Frigga leaves it at that, for the time, but the incident concerns her. At first she thinks it must be that the moment in which Loki, copied many times over, shivered at the edge of existence; but looking back on it, it seems to her that Loki was in control of the spell. What bothers her now is the thought that came after. Loki shifts between forms, yes, and that must have something to do with the fact that he is a Jotun child; yet still, still, for all Loki's shapeshifting, the form he returns to is the one that is but a glamour cast by Odin.

This begins to sit ill with Frigga. It sits ill with her while she attends feasts on her husband's arm, and while she watches Thor and Loki in their first practice bouts with the other lords' children, and while she does her own quiet spellweaving to keep Asgard secure. She thinks of the strength that is in glamours, and the strength that is in Odin's magic (which is strong indeed, bound as it is to the land itself), and whether these combined are enough to fix her dear child into one form when it might, after all, be kinder to let him choose what forms he wishes.

"Could we not tell him?" she asks Odin, again.

"It is not yet time," Odin says. He will not meet her eyes, and for the first time in a very long while Frigga realizes that she does not know what to say to change his mind. Whatever Odin's reasons, they must be other than the ones he has given her, and she has no way to reach him.

She wakes in the dead of night, cold with sweat, her husband sleeping beside her, thinking: Odin must have other reasons.

Rising, she pulls on a light dress, and leaves her hair down. Barefoot she walks from the palace, and barefoot she goes down to the Bifrost, many-colored light glancing off her feet and the wind off the sea tugging at her gown.

As always Heimdall stands at his post. "Gatekeeper," Frigga says.

"My queen." Heimdall inclines his head.

She has known him for years, and what she knows is this: Heimdall is loyal to Odin, and loyal despite having seen everything Odin has ever done, so it is a loyalty as clearsighted and true as any Frigga might imagine. But she is his queen, and that means something also. "The night my husband brought Loki here," Frigga says, "what was the nature of his spell upon the child? What did Odin do to give Loki an Asgardian seeming?"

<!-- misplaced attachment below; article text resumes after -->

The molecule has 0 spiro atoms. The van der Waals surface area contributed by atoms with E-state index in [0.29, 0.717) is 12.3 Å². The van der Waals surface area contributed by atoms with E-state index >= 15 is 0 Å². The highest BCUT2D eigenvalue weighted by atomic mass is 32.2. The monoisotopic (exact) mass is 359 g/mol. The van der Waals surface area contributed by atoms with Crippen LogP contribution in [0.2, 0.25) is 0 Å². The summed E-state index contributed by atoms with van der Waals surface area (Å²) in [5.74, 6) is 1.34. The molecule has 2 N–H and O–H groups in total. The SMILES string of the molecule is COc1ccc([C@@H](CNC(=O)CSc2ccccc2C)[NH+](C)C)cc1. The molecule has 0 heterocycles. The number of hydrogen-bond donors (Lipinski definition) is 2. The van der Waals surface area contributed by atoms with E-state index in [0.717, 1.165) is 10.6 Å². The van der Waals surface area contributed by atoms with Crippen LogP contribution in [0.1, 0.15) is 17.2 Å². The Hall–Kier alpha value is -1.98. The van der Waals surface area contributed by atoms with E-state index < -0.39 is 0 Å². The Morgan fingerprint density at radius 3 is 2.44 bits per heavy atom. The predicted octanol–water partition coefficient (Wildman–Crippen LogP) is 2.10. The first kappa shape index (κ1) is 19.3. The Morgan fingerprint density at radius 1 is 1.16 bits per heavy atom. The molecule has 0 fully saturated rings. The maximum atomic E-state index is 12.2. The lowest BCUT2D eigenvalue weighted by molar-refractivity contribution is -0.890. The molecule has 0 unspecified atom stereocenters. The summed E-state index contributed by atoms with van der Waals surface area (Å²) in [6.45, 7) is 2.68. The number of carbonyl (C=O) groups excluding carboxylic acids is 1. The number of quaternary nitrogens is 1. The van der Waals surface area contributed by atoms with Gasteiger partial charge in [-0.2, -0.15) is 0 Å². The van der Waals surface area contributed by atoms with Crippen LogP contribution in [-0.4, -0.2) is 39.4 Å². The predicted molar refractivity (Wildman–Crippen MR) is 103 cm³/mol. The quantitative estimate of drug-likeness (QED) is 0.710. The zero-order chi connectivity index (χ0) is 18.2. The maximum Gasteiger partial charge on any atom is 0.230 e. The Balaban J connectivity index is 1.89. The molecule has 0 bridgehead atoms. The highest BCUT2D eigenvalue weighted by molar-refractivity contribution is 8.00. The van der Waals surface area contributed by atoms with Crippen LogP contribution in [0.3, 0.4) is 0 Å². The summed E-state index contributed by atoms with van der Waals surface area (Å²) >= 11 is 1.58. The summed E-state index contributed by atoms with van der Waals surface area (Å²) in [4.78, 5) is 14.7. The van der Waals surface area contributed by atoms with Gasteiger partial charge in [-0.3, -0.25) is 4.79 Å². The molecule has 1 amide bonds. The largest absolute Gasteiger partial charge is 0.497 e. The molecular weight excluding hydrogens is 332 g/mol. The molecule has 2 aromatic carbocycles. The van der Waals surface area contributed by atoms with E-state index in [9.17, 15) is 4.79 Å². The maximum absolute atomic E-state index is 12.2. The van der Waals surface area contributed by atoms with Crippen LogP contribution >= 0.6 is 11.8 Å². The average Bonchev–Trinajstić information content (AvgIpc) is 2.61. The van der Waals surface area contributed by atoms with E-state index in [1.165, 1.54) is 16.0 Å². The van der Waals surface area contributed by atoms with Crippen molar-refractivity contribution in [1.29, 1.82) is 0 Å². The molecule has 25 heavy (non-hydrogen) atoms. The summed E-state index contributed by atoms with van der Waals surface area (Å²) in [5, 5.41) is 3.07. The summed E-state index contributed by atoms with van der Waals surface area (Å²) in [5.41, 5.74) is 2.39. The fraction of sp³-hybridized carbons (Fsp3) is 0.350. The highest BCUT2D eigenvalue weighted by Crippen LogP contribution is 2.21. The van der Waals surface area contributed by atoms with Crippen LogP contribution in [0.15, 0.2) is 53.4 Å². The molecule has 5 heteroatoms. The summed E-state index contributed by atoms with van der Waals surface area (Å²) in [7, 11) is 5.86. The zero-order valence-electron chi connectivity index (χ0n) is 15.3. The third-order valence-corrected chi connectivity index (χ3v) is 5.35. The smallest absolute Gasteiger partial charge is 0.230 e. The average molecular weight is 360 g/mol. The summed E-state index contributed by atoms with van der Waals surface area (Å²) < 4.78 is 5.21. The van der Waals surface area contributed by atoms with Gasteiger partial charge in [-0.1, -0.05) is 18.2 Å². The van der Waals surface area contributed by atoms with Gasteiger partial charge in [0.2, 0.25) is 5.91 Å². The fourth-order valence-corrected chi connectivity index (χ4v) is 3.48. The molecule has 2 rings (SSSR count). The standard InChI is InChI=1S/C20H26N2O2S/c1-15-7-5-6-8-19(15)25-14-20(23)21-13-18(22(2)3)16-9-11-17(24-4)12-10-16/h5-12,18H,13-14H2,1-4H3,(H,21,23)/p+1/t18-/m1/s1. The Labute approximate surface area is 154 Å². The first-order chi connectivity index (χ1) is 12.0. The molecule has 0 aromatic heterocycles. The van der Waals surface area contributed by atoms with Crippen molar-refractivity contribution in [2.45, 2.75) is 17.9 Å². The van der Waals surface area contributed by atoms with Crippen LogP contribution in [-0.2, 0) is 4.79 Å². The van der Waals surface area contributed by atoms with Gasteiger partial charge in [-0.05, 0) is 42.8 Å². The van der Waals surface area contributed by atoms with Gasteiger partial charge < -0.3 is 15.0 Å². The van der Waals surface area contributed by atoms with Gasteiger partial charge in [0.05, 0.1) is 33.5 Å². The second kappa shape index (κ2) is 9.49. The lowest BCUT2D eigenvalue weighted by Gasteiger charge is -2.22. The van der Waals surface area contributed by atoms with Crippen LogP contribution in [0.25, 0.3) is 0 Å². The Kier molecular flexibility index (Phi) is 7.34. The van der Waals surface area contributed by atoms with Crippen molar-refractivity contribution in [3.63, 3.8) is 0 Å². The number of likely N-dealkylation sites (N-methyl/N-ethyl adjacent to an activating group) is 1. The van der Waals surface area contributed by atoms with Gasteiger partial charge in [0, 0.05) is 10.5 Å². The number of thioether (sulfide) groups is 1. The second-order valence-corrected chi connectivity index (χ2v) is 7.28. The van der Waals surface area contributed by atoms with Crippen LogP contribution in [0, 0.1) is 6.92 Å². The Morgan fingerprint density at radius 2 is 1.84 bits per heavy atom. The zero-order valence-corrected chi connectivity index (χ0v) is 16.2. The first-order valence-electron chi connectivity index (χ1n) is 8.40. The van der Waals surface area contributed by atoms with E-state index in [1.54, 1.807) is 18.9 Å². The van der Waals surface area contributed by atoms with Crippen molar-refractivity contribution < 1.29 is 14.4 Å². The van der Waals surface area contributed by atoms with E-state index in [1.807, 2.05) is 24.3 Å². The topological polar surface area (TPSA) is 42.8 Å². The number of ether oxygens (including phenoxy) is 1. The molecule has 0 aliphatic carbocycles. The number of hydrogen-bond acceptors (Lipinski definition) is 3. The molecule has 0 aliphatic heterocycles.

Heimdall is quiet for a long while, staring impassively at her with his golden eyes. Frigga waits. At length Heimdall says, "He touched the child."

"Touched --?" Frigga does not know what she was expecting, but it is not that.

"He took the child into his arms," Heimdall says, "and the blue melted from its skin like frost. Loki has looked as he does ever since."

The air rushes from Frigga's lungs; she feels cold and remote. But still she remembers the courtesies. "Heimdall," she says, "I thank you," and inclines her head to him before she turns to go.

The stars wheel overhead, turning toward dawn. Frigga makes her way slowly back up towards the palace, her thoughts very slow while she keeps herself from coming too suddenly upon the inevitable conclusion. But it is waiting for her: there is no glamour. Such a spell, even well-maintained, would have vanished long ago in the face of Loki's own magic. Still Loki remains Asgardian-seeming; none of the tricks Loki has learned shift him back to Jotun form. And Frigga can think of only one magic that strong. Odin Allfather has made sure that Loki shows only an Asgardian face. Odin touched the child and, with a touch, while bleeding his own blood and with little other magic to call upon so far into a war, turned Loki from one thing into another with a terrible permanency. Now that Frigga knows this she knows too, without the comfort of doubt, that blood calls to blood, and so Odin was capable of this work because Loki belonged to him already.